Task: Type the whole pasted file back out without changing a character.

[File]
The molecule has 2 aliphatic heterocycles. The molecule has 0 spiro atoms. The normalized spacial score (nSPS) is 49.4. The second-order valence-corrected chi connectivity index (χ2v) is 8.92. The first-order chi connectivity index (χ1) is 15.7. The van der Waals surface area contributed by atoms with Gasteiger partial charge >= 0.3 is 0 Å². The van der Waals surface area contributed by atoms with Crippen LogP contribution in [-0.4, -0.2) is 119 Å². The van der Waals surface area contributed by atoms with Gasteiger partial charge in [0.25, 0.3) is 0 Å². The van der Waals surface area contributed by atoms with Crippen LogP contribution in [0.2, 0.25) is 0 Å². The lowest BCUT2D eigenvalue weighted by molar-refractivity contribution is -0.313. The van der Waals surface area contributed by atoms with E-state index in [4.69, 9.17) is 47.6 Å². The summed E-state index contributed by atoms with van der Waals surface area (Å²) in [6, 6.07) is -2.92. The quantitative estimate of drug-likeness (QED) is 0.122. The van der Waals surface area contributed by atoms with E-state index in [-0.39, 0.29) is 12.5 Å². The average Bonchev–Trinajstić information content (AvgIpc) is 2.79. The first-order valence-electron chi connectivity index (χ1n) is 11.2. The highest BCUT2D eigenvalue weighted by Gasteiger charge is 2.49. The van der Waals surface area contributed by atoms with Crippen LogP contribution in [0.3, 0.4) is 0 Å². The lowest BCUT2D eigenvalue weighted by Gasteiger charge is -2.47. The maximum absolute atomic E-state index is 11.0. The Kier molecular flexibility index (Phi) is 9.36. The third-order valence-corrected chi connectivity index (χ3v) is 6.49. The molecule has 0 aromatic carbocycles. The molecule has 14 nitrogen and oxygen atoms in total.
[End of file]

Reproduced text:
The molecule has 2 aliphatic heterocycles. The molecule has 0 spiro atoms. The normalized spacial score (nSPS) is 49.4. The second-order valence-corrected chi connectivity index (χ2v) is 8.92. The first-order chi connectivity index (χ1) is 15.7. The van der Waals surface area contributed by atoms with Gasteiger partial charge >= 0.3 is 0 Å². The van der Waals surface area contributed by atoms with Crippen LogP contribution in [-0.4, -0.2) is 119 Å². The van der Waals surface area contributed by atoms with Gasteiger partial charge in [0.25, 0.3) is 0 Å². The van der Waals surface area contributed by atoms with Crippen LogP contribution in [0.2, 0.25) is 0 Å². The lowest BCUT2D eigenvalue weighted by molar-refractivity contribution is -0.313. The van der Waals surface area contributed by atoms with E-state index in [4.69, 9.17) is 47.6 Å². The summed E-state index contributed by atoms with van der Waals surface area (Å²) in [6, 6.07) is -2.92. The quantitative estimate of drug-likeness (QED) is 0.122. The van der Waals surface area contributed by atoms with E-state index in [-0.39, 0.29) is 12.5 Å². The average Bonchev–Trinajstić information content (AvgIpc) is 2.79. The first-order valence-electron chi connectivity index (χ1n) is 11.2. The highest BCUT2D eigenvalue weighted by Gasteiger charge is 2.49. The van der Waals surface area contributed by atoms with Crippen LogP contribution in [0.3, 0.4) is 0 Å². The lowest BCUT2D eigenvalue weighted by Gasteiger charge is -2.47. The maximum absolute atomic E-state index is 11.0. The Kier molecular flexibility index (Phi) is 9.36. The third-order valence-corrected chi connectivity index (χ3v) is 6.49. The molecule has 0 aromatic carbocycles. The molecule has 14 nitrogen and oxygen atoms in total.